Passing Steep Point on the way into Shark Bay at dawn
We spent the night just drifting along very slowly and then comfortably motored into Shark Bay at 7am on Tuesday 31st March, anchoring in the aptly named and completely deserted Shelter Bay. Normally it would be full of camping and fishing people and at least a few other boats but it was now eerily empty.

Shelter Bay all to ourselves.
We have been here  for 5 days now and have only seen one other human who came by to say hello. He is with his family on a big motor yacht doing the same as us in another bay around the corner.

Shagsville. The birds are our only neighbours above the water.

So many dead starfish - we wonder what happened to them.
We are planning to move to Sunday Bay tomorrow which is very close by and sounds lovely for swimming, snorkeling etc. It also has a phone signal without having to hoist a phone up the mast so we  will be able to talk to family and friends. We also want to phone the shop in Denham and see if we can order some long-life milk and a few other things that make our life even more luxurious.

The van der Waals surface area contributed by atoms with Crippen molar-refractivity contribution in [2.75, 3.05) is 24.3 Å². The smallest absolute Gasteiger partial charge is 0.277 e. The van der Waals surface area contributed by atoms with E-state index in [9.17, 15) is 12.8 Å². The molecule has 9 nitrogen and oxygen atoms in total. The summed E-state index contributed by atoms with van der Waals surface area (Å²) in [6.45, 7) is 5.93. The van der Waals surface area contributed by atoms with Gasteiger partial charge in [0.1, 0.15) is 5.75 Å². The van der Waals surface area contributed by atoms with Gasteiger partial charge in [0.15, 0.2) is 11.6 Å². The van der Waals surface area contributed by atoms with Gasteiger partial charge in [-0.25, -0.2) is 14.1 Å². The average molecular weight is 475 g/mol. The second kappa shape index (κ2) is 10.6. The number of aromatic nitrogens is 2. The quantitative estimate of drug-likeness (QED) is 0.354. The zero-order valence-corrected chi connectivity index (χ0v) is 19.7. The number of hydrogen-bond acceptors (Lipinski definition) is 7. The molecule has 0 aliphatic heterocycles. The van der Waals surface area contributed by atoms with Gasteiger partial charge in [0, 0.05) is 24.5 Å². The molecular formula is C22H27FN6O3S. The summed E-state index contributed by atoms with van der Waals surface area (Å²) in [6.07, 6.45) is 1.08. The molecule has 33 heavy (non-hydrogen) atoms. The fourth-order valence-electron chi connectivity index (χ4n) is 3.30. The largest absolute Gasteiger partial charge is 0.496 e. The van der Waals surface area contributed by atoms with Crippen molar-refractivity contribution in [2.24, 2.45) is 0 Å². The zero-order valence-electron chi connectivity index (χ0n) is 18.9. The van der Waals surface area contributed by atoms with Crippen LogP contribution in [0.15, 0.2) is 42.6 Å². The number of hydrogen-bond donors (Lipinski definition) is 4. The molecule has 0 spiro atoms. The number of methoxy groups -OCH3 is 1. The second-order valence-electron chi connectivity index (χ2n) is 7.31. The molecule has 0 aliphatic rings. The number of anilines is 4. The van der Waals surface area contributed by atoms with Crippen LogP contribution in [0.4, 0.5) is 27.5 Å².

Old school SSB radio weather forecast and news.
We are glad we did the mad dash to get here. It was a slightly worrying time as we had no idea what sort of reception we would get when we arrived but so far so good despite reports along the way telling us that Border Force had some big vessel here. We have seen no black clad, gun toting warriors so far. We are feeling very lucky to be where we are and in our own little self-sufficient floating isolation resort.

Take care everyone and stay well.
Collecting a bit of starter bait.
First catch, a Long Tom.

Closing in on the Kimberley

It feels like we have shot up the west coast really quickly this year. We are currently in Broome for a few days catching up with people and...